The consequence of this is that everyone who derives their income from labor rather than return on capital is screwed. There are only two choices: invest enough to become financially independent (and hope that you can do it before you lose your career to automation), or hope that society sees fit to redistribute wealth so that those without control of capital don't starve.
The catch-22 is that the people whose occupations are most in danger from automation are also those with the lowest capacity for investing...
I've reached the same conclusions, but it is worth noting a few points that should alter the outcome:
- the whole system is unsustainable without a sufficient wealth base to sustain consumption
- those who control capital do not yet fully control the state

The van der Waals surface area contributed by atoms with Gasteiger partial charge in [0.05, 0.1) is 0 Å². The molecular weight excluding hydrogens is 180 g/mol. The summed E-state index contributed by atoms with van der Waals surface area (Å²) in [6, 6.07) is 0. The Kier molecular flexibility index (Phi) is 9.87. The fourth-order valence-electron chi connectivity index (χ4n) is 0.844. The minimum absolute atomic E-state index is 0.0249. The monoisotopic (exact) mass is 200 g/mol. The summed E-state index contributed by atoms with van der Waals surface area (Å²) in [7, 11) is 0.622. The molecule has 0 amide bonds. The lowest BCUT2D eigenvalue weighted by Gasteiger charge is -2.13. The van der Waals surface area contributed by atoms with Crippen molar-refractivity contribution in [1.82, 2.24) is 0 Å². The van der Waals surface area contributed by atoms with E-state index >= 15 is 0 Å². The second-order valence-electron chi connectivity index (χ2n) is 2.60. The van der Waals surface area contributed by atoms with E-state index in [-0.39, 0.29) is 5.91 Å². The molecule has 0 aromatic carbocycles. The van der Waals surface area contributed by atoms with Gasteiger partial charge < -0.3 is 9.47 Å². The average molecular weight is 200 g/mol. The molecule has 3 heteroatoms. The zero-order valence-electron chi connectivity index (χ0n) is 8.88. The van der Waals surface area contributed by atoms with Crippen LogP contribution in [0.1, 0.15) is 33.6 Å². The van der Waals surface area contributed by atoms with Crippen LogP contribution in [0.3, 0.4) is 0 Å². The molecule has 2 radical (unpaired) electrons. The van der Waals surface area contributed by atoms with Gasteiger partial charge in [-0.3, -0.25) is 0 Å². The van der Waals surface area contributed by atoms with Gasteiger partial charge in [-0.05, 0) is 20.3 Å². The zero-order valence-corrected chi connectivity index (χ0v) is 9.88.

- serious alternatives (e.g. minimum income) have been proposed to deal with these issues while allowing markets to continue functioning
I find it extremely likely that those in power will ultimately realize that they are better off when the needs of all are met, enabling a compromise wherein some form of minimum income/welfare ensures comfort for all. The transition could be smooth, or it could be bloody, but I don't see how it's avoidable in the long-run.
Historically, this is the progression we have observed in the welfare state.